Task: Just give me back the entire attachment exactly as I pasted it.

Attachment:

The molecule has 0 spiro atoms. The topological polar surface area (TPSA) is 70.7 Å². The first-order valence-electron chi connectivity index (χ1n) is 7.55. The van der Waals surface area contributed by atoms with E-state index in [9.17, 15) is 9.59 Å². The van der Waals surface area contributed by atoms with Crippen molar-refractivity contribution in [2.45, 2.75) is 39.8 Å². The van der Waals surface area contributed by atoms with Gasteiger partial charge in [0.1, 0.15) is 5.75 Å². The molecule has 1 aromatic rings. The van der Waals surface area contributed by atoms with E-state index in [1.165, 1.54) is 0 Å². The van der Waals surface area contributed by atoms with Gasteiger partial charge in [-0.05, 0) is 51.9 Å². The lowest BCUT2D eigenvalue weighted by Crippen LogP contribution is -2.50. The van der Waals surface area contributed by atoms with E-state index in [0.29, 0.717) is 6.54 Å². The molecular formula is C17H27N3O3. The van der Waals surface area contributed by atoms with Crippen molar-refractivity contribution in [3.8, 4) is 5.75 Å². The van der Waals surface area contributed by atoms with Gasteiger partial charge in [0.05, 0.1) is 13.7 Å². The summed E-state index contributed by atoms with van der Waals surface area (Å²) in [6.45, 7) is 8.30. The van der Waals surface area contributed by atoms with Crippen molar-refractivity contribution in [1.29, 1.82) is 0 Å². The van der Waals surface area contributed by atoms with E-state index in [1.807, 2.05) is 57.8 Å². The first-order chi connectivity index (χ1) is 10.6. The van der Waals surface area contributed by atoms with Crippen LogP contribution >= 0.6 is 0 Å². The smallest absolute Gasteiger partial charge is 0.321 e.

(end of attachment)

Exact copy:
The molecule has 0 spiro atoms. The topological polar surface area (TPSA) is 70.7 Å². The first-order valence-electron chi connectivity index (χ1n) is 7.55. The van der Waals surface area contributed by atoms with E-state index in [9.17, 15) is 9.59 Å². The van der Waals surface area contributed by atoms with Crippen molar-refractivity contribution in [2.45, 2.75) is 39.8 Å². The van der Waals surface area contributed by atoms with Gasteiger partial charge in [0.1, 0.15) is 5.75 Å². The molecule has 1 aromatic rings. The van der Waals surface area contributed by atoms with E-state index in [1.165, 1.54) is 0 Å². The van der Waals surface area contributed by atoms with Gasteiger partial charge in [-0.05, 0) is 51.9 Å². The lowest BCUT2D eigenvalue weighted by Crippen LogP contribution is -2.50. The van der Waals surface area contributed by atoms with E-state index in [0.29, 0.717) is 6.54 Å². The molecular formula is C17H27N3O3. The van der Waals surface area contributed by atoms with Crippen molar-refractivity contribution in [3.8, 4) is 5.75 Å². The van der Waals surface area contributed by atoms with Gasteiger partial charge in [0.05, 0.1) is 13.7 Å². The summed E-state index contributed by atoms with van der Waals surface area (Å²) in [6.45, 7) is 8.30. The van der Waals surface area contributed by atoms with Crippen molar-refractivity contribution in [1.29, 1.82) is 0 Å². The van der Waals surface area contributed by atoms with E-state index in [1.807, 2.05) is 57.8 Å². The first-order chi connectivity index (χ1) is 10.6. The van der Waals surface area contributed by atoms with Crippen LogP contribution >= 0.6 is 0 Å². The smallest absolute Gasteiger partial charge is 0.321 e.